The spotted wing drosophila is a tiny non-native fly, about two pinheads in size, resembling the common vinegar fly, that’s a big growing pain for small fruit.
CFAES’s Ohio Woodland Stewards Program presents Common and Uncommon Woodland Pests from 9 a.m. to 3 p.m. Aug. 17 at Ohio State’s Mansfield campus. It’s a workshop on two kinds of forest bugs and diseases: ones you probably don’t have to worry about, and ones you do. It’s all aimed at helping you keep your trees healthy.
Registration is $35, includes lunch and materials, and is needed by Aug. 10.
Get details. (Photo: Gypsy moth larva, one of the latter kind of buggers, by John Ghent, Bugwood.org.)
It’s not often that a grower comes across a piece of new equipment that can give a full return on investment in one year and can reduce their farm’s impact on the environment.
But a device made by researchers from CFAES and from the U.S. Department of Agriculture is promising just that.
The team’s “intelligent” pesticide sprayer is the first automatic spraying system of its kind in the world.
“We’re taking advantage of something plants have been doing for millions of years” — evolving chemicals to defend themselves from pests — “to hopefully get a leg up on mosquitoes.”
So says CFAES scientist Pete Piermarini, pictured, explaining a recent study. In it, he and scientist Liva Rakotondraibe of Ohio State’s College of Pharmacy discovered a possible new mosquito-fighting chemical in a plant from Madagascar.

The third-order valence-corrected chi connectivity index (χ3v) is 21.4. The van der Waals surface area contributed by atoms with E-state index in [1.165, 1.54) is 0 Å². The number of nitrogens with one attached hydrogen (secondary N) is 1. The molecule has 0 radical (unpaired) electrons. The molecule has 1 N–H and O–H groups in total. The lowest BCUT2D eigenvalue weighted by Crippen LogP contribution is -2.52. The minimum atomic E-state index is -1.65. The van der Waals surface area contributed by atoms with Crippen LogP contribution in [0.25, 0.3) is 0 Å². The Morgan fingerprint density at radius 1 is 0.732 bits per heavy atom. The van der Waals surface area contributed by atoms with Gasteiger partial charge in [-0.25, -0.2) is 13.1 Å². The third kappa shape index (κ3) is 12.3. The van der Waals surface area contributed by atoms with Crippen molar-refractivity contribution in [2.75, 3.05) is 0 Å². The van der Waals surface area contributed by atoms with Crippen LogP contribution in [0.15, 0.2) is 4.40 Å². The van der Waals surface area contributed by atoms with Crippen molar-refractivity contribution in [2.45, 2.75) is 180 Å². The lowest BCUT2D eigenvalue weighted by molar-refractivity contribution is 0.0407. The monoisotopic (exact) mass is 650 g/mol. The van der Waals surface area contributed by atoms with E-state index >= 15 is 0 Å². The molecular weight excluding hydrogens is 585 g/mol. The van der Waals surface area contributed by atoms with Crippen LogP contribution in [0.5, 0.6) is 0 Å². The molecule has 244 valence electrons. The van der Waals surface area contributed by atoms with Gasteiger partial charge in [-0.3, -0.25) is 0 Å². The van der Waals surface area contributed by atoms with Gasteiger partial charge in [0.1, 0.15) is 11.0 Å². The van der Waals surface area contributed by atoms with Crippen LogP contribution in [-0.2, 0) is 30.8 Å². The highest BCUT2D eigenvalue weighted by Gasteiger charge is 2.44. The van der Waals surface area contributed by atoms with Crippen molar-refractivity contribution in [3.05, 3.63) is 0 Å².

Read the full story. (Photo: Ken Chamberlain, CFAES.)
Ohio State scientists, including from CFAES, have successfully tested a new chemical to control mosquitoes, including the ones that spread Zika, and it comes from a traditional medicinal plant found only in Madagascar.
Read the story. (Photo: Zika’s main carrier, the Aedes aegypti mosquito, iStock.)
If you spent this past winter finding multicolored Asian lady beetles on your lampshades, brown marmorated stink bugs on your toaster, there’s bad news and good news.
What’s in bloom in your town? Use CFAES’s online Phenology Calendar to find out. Go to the website, enter your ZIP code, and see a daily listing of the stages of bloom of trees and shrubs around you. Entries might say, “Apple serviceberry, first bloom,” for example, or “Koreanspice viburnum, full bloom.” There’s also an option to see the whole season.
John Cardina, professor in CFAES’s Department of Horticulture and Crop Science, along with collaborating faculty in the Office of International Programs in Agriculture and four other departments in the college, have been awarded a major Integrated Pest Management (IPM) Innovation Lab project titled “Vegetable Crops for East Africa.” Continue reading
It’s spring, or almost spring, and stink bugs are on the move again — often inside your home. Want to get rid of them? Read this previous post, then watch the super-short video it links to.
Check spring’s progress using CFAES’s online Growing Degree Day Phenological Calendar. Enter your ZIP code and track the latest status of plant and insect development in your area, all based on how warm (or not) it’s been. The idea behind it: Knowing when key pests are present and vulnerable allows farmers, gardeners and other plant people to spray less pesticide, a boost to economic and environmental sustainability.